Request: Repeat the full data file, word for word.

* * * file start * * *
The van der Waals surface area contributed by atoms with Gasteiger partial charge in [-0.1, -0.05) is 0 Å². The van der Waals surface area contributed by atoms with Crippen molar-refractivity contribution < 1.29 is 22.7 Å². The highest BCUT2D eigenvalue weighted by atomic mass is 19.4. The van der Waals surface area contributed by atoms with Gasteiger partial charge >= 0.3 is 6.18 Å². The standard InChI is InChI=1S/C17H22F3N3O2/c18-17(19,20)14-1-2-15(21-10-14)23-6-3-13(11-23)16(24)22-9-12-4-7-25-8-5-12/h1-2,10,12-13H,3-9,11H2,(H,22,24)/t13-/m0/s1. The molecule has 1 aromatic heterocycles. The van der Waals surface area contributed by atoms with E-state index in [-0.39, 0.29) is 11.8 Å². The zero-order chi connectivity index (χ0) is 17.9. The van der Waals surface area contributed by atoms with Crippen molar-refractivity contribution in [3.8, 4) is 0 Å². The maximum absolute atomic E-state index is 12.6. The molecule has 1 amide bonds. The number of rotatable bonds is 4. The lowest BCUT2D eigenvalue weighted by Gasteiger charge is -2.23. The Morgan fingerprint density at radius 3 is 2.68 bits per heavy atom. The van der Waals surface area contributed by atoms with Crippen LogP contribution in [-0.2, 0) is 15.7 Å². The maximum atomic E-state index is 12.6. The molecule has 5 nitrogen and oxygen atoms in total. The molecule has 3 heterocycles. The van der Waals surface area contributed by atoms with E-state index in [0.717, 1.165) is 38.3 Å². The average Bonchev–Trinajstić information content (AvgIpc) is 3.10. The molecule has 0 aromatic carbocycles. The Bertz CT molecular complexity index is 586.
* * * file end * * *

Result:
The van der Waals surface area contributed by atoms with Gasteiger partial charge in [-0.1, -0.05) is 0 Å². The van der Waals surface area contributed by atoms with Crippen molar-refractivity contribution < 1.29 is 22.7 Å². The highest BCUT2D eigenvalue weighted by atomic mass is 19.4. The van der Waals surface area contributed by atoms with Gasteiger partial charge >= 0.3 is 6.18 Å². The standard InChI is InChI=1S/C17H22F3N3O2/c18-17(19,20)14-1-2-15(21-10-14)23-6-3-13(11-23)16(24)22-9-12-4-7-25-8-5-12/h1-2,10,12-13H,3-9,11H2,(H,22,24)/t13-/m0/s1. The molecule has 1 aromatic heterocycles. The van der Waals surface area contributed by atoms with E-state index in [-0.39, 0.29) is 11.8 Å². The zero-order chi connectivity index (χ0) is 17.9. The van der Waals surface area contributed by atoms with Crippen molar-refractivity contribution in [3.8, 4) is 0 Å². The maximum absolute atomic E-state index is 12.6. The molecule has 1 amide bonds. The number of rotatable bonds is 4. The lowest BCUT2D eigenvalue weighted by Gasteiger charge is -2.23. The Morgan fingerprint density at radius 3 is 2.68 bits per heavy atom. The van der Waals surface area contributed by atoms with Crippen LogP contribution in [-0.2, 0) is 15.7 Å². The maximum atomic E-state index is 12.6. The molecule has 5 nitrogen and oxygen atoms in total. The molecule has 3 heterocycles. The van der Waals surface area contributed by atoms with E-state index in [0.717, 1.165) is 38.3 Å². The average Bonchev–Trinajstić information content (AvgIpc) is 3.10. The molecule has 0 aromatic carbocycles. The Bertz CT molecular complexity index is 586.